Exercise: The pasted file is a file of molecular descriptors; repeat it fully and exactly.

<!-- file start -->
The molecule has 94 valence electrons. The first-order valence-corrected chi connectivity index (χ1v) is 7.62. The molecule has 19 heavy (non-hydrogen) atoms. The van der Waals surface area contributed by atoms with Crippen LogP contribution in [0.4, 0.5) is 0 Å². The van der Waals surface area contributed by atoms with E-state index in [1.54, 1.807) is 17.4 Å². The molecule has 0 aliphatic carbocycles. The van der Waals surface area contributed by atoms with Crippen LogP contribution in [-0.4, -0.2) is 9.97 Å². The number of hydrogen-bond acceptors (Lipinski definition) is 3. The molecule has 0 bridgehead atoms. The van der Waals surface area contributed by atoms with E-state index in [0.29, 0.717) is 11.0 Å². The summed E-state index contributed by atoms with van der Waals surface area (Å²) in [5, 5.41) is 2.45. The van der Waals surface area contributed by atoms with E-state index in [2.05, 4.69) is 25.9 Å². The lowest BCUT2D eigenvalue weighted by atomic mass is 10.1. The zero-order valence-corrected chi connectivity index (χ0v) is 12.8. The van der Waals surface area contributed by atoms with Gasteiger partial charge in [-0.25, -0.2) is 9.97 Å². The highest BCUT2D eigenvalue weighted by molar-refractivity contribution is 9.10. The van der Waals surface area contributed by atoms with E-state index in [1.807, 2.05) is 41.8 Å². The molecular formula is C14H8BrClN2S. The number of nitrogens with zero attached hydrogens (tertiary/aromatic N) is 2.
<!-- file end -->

The molecule has 94 valence electrons. The first-order valence-corrected chi connectivity index (χ1v) is 7.62. The molecule has 19 heavy (non-hydrogen) atoms. The van der Waals surface area contributed by atoms with Crippen LogP contribution in [0.4, 0.5) is 0 Å². The van der Waals surface area contributed by atoms with E-state index in [1.54, 1.807) is 17.4 Å². The molecule has 0 aliphatic carbocycles. The van der Waals surface area contributed by atoms with Crippen LogP contribution in [-0.4, -0.2) is 9.97 Å². The number of hydrogen-bond acceptors (Lipinski definition) is 3. The molecule has 0 bridgehead atoms. The van der Waals surface area contributed by atoms with E-state index in [0.29, 0.717) is 11.0 Å². The summed E-state index contributed by atoms with van der Waals surface area (Å²) in [5, 5.41) is 2.45. The van der Waals surface area contributed by atoms with E-state index in [2.05, 4.69) is 25.9 Å². The lowest BCUT2D eigenvalue weighted by atomic mass is 10.1. The zero-order valence-corrected chi connectivity index (χ0v) is 12.8. The van der Waals surface area contributed by atoms with Gasteiger partial charge in [-0.25, -0.2) is 9.97 Å². The highest BCUT2D eigenvalue weighted by molar-refractivity contribution is 9.10. The van der Waals surface area contributed by atoms with E-state index in [1.807, 2.05) is 41.8 Å². The molecular formula is C14H8BrClN2S. The number of nitrogens with zero attached hydrogens (tertiary/aromatic N) is 2.